In December 2011 Fr. John Sullivan discovered what Christmas means in the Philippines.

Published in Faith

I have left the Church many times, but now I can say with certainty that I will remain with the one, holy, Catholic and apostolic Church for the rest of my life.

Published in YSN: Speaking Out

MANILA, Philippines - Dozens of Filipino Catholics are joining a global Lenten fast to call on world leaders to act on climate change.

Published in International

TORONTO - Adrian Durlej, 17, was handing out toys, toiletries and food to underprivileged children in the Philippines over the Christmas holidays when one child’s choice fuelled Durlej’s passion for helping others.

Published in Youth Speak News

BEIRUT - She wakes up before the rest of the family, prepares their breakfast and begins a long day of cleaning the house, washing clothes, cooking and taking care of the children.

Yet she's always thinking of her own family some 8,000 kilometres away.

Published in International

TACLOBAN, Philippines - In the past year since Typhoon Haiyan tore through the central Philippines, small personal conflicts were ironed out as people pulled together to rebuild their lives.

Published in International

MANILA, Philippines - An emergency advisor for Catholic Relief Services said many Filipinos learned from Typhoon Haiyan and willingly went to shelters before Typhoon Rammasun struck.

Published in International

People say age is just a number, but the number 18 screams “stepping into adulthood.” In the Filipino tradition, the tradition of my family, when a young lady turns 18, it’s a huge celebration, which is popularly known as a “debut.” 

Published in YSN: Speaking Out

TORONTO - In the six months since Typhoon Haiyan stripped thousands of Filipinos of everything they have, there is one thing that it couldn’t destroy: the people’s hope and faith in God.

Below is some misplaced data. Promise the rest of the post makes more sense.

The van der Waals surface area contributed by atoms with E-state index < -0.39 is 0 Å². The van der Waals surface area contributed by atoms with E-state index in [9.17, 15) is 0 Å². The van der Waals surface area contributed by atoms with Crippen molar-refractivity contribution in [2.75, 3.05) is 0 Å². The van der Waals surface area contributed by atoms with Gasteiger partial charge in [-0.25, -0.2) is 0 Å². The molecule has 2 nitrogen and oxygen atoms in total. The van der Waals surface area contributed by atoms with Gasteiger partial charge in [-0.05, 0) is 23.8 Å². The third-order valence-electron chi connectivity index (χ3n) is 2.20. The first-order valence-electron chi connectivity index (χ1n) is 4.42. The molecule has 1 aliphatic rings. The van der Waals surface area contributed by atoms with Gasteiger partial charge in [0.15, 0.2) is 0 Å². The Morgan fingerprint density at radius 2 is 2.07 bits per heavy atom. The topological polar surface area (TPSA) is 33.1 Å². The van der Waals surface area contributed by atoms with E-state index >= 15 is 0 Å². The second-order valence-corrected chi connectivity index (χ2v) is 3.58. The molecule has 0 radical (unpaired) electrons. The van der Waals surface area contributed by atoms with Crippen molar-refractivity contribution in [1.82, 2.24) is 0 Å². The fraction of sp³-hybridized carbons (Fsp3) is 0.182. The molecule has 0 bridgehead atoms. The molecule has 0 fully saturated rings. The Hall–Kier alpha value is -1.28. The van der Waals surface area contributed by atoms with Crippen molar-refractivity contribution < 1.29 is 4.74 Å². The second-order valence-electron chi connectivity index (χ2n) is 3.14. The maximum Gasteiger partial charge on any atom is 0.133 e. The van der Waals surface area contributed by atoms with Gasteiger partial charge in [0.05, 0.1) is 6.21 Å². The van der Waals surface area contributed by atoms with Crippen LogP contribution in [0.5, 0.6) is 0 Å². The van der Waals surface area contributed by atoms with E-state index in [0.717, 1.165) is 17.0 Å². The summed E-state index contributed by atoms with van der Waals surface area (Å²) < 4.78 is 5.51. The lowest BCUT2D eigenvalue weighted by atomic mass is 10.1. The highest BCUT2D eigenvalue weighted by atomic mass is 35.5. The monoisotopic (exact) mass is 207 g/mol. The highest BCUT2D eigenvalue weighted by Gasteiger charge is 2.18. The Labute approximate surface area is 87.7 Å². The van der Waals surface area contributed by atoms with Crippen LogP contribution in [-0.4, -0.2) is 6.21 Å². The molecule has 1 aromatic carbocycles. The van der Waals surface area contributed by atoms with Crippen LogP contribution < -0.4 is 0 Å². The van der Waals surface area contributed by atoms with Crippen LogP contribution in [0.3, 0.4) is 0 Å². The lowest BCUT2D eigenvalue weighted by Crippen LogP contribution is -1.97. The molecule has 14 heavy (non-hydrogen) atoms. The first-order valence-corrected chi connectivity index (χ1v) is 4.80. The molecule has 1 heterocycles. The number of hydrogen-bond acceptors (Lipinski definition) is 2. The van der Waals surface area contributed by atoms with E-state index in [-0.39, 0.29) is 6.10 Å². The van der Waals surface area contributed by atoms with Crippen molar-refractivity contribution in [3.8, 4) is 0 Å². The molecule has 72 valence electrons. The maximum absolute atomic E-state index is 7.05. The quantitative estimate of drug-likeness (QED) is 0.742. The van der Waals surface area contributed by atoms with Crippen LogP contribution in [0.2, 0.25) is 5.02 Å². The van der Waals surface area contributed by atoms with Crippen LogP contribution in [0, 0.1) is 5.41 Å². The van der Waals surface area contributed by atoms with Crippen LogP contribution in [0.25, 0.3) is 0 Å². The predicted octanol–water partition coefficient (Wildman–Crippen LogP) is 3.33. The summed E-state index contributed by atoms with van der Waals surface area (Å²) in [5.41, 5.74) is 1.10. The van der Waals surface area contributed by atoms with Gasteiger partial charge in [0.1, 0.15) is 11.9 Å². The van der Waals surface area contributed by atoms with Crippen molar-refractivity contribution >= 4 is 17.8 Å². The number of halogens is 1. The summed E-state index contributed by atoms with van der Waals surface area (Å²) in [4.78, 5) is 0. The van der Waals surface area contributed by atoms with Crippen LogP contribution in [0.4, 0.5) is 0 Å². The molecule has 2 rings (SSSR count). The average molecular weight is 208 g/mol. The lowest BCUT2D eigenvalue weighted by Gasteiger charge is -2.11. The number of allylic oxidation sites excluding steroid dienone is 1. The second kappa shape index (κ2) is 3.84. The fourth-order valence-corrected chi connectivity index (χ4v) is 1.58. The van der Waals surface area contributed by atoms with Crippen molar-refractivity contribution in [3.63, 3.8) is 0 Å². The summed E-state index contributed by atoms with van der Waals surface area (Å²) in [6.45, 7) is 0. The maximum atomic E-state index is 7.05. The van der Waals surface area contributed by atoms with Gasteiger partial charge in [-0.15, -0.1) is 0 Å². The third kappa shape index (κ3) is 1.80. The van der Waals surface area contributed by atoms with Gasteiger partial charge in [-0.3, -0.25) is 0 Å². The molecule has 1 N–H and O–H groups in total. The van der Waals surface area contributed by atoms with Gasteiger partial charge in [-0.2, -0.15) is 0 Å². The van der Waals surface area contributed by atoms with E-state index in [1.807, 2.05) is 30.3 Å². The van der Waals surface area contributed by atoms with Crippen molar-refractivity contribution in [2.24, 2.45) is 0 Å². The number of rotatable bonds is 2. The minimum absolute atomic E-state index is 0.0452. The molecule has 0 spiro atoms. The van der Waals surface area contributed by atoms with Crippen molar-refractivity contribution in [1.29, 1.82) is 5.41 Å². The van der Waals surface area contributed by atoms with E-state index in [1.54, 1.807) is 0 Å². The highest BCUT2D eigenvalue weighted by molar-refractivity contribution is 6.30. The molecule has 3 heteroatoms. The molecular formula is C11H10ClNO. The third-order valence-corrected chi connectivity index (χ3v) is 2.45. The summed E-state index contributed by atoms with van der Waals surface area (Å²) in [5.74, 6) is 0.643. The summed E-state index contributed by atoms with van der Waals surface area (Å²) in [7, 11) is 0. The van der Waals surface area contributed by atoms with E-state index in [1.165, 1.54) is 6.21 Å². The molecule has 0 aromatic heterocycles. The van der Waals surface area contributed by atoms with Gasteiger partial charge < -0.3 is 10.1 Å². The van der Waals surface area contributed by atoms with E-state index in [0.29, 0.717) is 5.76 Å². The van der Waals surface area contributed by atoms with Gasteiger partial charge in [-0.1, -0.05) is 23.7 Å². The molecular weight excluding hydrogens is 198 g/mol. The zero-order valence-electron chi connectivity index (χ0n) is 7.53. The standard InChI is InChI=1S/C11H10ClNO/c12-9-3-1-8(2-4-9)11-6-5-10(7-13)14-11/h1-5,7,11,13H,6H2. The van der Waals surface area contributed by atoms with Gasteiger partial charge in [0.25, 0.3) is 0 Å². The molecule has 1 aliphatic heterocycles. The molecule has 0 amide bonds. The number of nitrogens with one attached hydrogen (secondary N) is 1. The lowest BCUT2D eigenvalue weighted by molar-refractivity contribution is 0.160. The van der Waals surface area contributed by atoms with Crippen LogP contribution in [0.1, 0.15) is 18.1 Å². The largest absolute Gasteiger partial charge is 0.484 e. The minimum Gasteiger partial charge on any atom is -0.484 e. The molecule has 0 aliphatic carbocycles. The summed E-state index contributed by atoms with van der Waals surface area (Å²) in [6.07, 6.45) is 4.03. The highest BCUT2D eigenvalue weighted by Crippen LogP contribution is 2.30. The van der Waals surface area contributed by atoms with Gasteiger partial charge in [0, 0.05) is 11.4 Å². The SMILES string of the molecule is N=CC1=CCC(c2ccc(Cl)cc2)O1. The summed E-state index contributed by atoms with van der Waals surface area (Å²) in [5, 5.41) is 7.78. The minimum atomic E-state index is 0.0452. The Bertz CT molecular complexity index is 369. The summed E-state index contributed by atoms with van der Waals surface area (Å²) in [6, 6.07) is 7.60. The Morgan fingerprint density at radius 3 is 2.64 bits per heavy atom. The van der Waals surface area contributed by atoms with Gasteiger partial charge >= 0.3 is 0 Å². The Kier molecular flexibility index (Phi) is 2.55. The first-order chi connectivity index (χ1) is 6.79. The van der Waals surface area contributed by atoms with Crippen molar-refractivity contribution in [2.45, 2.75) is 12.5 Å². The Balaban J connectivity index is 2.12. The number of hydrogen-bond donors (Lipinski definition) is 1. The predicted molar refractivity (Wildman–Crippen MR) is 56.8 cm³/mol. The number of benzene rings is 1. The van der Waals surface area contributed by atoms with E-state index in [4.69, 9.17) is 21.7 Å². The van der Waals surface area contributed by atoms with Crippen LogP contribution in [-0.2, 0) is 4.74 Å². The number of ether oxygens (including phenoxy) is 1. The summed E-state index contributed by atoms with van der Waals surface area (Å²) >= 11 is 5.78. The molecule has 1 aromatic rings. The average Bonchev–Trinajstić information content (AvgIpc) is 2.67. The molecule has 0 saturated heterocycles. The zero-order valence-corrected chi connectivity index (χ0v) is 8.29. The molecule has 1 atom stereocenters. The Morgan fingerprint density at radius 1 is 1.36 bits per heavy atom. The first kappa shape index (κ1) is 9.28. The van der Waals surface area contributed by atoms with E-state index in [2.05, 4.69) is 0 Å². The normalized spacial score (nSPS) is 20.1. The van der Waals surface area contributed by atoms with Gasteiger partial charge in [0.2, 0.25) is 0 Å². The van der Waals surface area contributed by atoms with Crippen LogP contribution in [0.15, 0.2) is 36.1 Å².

Published in Canada: Toronto-GTA

TORONTO - Toronto's Filipino Catholics gathered Nov. 18 to honour one of their own who was last month elevated to sainthood.

About 1,300 people celebrated a Tagalog-language Mass at Our Lady of Assumption Church in honour of St. Pedro Calungsod of Cebu, a saint who shares many similarities with the people who sat in the pews thousands of kilometres from their homeland.

"We can identify with this young man because he came from a poor family and he became a migrant like all of us," said pastor Fr. Ben Ebcas. "The challenges during the time of St. Pedro are similar but different as well because the challenge is now in terms of the work opportunities, the job opportunities and the loneliness."

Ebcas continued by saying that financial stress, religious resistance in popular culture and Toronto's increasing diversity are challenges for the community.

"These are the challenges that sometimes rock our faith but if we have a person who we can draw inspiration from then we can say if (St. Pedro) was able to do it as a young man why not us because we were baptized in the same faith," he said. "It's very challenging to stand up for your faith in times of trials and tribulations and he's a great example for the young people."

Pope Benedict XVI canonized St. Pedro along with six others Oct. 21, including St. Kateri Tekakwitha.

Born in the Philippines in 1654, St. Pedro was chosen at age 14 as an exemplary young catechist to accompany the Spanish Jesuits in their mission to the Ladrones Islands, Philippines, later renamed the Mariana Islands. Inconsistent deliveries of provisions, harsh terrain and devastating typhoons made missionary life on the islands difficult to say the least — not to mention the loneliness from an absence of family which the immigrant parishioners can relate to.